You know what white-collar and blue-collar jobs are, but what if you never went to college, and still scored an intellectually stimulating and challenging job that paid over $100,000 a year?
Well, then, you’d be a “new collar” worker.
What is a “new collar” worker?
New collar working takes the intellectual gatekeeping out of the hiring process. Whereas you used to have letters after your name representing the degree you earned, or an Ivy League school on your resume, these days, new collar workers are judged on their innate abilities rather than how much money their parents could afford to drop on higher-level academia. As a new collar worker, you could be a white collar worker in an office or a blue collar worker in their field.
Coined by IBM’s former CEO Ginni Rometty, new collar jobs are described as “roles in technology that prioritize skills and capabilities over degrees or having a traditional career path.” To Rometty, the most important facet of a new collar worker isn’t just their skills, it’s their commitment to lifelong learning.
Companies that want some sort of edge are specifically targeting new collar workers these days. Many firms are forging relationships with colleges and high schools to train new collar workers so that immediately upon graduation, they’re ready to start working.
Delta and United Airlines have both partnered with aviation schools and community colleges to ensure jobs upon graduation, and many hiring managers are being instructed to judge new hires based upon how they perform on various tests, not how many times the word “Harvard” pops up on their resumes.
What are some “new collar” jobs?
For the most part, new collar jobs are in tech. Data, programming, analytics, and other self-taught skills are invaluable to employers looking to shift into hybrid workplaces.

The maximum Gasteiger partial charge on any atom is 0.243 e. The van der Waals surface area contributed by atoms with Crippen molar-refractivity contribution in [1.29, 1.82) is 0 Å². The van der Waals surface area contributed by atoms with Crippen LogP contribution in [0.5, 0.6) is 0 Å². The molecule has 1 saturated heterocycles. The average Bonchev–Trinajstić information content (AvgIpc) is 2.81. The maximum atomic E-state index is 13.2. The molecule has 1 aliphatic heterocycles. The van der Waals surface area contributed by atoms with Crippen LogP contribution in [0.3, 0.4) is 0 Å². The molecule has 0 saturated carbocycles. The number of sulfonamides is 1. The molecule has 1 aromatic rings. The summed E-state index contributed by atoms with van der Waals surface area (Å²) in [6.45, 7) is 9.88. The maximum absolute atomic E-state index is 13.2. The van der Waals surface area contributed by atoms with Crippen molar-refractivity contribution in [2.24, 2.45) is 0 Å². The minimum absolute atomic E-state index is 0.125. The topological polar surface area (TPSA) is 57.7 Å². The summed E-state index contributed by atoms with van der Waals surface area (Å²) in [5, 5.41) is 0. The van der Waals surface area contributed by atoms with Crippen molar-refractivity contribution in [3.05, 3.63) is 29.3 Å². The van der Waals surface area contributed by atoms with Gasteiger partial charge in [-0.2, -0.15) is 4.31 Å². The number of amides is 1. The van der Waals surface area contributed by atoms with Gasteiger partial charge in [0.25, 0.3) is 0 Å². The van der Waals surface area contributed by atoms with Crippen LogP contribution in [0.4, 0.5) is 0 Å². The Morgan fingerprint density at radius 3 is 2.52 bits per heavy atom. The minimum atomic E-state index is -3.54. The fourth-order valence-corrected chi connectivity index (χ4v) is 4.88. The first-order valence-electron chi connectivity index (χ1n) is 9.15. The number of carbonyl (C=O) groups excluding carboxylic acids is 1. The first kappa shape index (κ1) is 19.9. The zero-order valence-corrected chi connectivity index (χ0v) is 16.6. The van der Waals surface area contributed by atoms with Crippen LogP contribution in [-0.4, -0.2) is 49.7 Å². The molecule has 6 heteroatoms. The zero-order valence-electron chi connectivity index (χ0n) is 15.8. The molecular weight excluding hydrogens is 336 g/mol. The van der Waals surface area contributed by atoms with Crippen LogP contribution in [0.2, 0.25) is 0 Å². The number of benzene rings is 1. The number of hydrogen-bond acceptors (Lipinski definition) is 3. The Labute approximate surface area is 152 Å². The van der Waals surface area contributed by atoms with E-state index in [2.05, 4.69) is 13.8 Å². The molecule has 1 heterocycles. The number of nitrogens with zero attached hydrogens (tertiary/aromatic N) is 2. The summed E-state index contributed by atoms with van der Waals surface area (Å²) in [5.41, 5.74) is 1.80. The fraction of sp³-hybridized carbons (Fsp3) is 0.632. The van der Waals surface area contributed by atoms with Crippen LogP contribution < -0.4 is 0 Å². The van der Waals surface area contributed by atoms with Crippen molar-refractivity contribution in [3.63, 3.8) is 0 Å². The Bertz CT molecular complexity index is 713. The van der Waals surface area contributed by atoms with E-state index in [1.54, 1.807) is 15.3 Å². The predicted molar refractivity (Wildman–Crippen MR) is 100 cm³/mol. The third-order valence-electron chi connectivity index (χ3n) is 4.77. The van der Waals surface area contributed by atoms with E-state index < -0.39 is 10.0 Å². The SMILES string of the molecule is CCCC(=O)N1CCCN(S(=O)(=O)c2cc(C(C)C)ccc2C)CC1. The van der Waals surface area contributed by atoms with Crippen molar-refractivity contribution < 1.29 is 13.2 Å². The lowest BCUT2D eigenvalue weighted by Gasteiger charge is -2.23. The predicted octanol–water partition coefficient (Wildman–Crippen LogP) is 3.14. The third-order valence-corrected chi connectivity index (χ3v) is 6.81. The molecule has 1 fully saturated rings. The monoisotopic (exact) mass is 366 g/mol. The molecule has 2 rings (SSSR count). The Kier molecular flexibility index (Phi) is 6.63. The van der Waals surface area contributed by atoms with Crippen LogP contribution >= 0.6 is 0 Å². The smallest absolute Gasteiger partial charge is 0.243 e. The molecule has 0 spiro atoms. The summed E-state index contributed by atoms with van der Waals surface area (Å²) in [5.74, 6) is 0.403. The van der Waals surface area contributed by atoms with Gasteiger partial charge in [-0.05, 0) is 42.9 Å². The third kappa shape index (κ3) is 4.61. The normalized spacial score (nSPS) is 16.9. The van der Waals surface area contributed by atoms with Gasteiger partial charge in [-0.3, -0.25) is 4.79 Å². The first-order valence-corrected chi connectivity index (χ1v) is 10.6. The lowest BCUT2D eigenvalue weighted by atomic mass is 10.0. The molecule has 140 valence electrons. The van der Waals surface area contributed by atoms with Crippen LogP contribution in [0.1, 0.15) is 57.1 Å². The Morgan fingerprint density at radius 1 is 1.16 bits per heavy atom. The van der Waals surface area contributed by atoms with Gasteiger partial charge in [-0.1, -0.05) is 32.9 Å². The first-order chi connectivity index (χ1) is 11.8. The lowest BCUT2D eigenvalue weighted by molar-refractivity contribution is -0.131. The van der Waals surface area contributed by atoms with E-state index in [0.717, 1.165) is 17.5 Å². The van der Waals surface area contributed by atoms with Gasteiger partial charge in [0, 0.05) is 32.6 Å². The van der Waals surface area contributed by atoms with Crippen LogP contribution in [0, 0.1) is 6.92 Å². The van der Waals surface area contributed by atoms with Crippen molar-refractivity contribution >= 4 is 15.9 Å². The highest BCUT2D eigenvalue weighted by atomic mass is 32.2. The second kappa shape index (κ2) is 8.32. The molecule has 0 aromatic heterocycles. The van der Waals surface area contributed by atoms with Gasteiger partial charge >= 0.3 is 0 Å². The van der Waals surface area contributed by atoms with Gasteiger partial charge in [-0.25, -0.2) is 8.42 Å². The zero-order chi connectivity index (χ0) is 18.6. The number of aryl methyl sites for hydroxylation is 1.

You might even be recruited as a new collar worker by the FAA, who are now actively recruiting video gamers to be air traffic controllers, whose median salary is $120,000 per year. So rather than telling your teenagers to put down the video games, maybe you should start picking some up yourself, as the job prospects can be quite lucrative.
Thankfully, new collar jobs aren’t just popular, they pay six figures. Here are a few new collar roles listed by Ladders.
How do I become a “new collar” worker?
For the most part, new collar workers are young, and many companies are looking for young talent. But don’t cry “ageism!” just yet – anyone can be a new collar worker if you’ve got the drive and will to try something… well, new.
New collar workers don’t need to have formal education, and their skills are usually based upon various specialized programs. This means that you have just as many tools at your disposal to become a new collar worker as anyone else with internet access. That makes this field competitive, yet self-driven, so you can be the arbiter of your own success.
If you’d like to become a new collar worker, you’ll need skills. These can come from online courses, upskilling programs at your own job, or certificates from companies like IBM. If you’re better at learning within hierarchical institutions, you can also start on a low rung of the corporate ladder with apprenticeships. If you’ve been thinking about career changes, this could be the roadmap to your future.